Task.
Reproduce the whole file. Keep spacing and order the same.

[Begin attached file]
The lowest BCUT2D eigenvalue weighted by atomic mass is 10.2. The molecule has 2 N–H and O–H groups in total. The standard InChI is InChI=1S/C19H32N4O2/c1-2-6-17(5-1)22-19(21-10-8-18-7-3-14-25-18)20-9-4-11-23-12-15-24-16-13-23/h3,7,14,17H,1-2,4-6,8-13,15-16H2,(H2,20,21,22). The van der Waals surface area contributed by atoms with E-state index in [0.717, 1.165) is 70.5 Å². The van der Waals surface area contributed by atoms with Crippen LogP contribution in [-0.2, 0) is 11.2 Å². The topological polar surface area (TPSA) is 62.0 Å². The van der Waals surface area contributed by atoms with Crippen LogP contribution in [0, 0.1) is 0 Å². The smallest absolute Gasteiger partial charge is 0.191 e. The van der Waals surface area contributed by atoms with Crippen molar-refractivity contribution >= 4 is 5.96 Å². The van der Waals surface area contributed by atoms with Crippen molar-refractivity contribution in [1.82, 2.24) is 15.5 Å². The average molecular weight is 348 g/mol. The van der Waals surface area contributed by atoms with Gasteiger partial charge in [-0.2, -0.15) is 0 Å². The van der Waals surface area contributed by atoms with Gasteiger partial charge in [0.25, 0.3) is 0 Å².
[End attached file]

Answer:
The lowest BCUT2D eigenvalue weighted by atomic mass is 10.2. The molecule has 2 N–H and O–H groups in total. The standard InChI is InChI=1S/C19H32N4O2/c1-2-6-17(5-1)22-19(21-10-8-18-7-3-14-25-18)20-9-4-11-23-12-15-24-16-13-23/h3,7,14,17H,1-2,4-6,8-13,15-16H2,(H2,20,21,22). The van der Waals surface area contributed by atoms with E-state index in [0.717, 1.165) is 70.5 Å². The van der Waals surface area contributed by atoms with Crippen LogP contribution in [-0.2, 0) is 11.2 Å². The topological polar surface area (TPSA) is 62.0 Å². The van der Waals surface area contributed by atoms with Crippen LogP contribution in [0, 0.1) is 0 Å². The smallest absolute Gasteiger partial charge is 0.191 e. The van der Waals surface area contributed by atoms with Crippen molar-refractivity contribution >= 4 is 5.96 Å². The van der Waals surface area contributed by atoms with Crippen molar-refractivity contribution in [1.82, 2.24) is 15.5 Å². The average molecular weight is 348 g/mol. The van der Waals surface area contributed by atoms with Gasteiger partial charge in [-0.2, -0.15) is 0 Å². The van der Waals surface area contributed by atoms with Gasteiger partial charge in [0.25, 0.3) is 0 Å².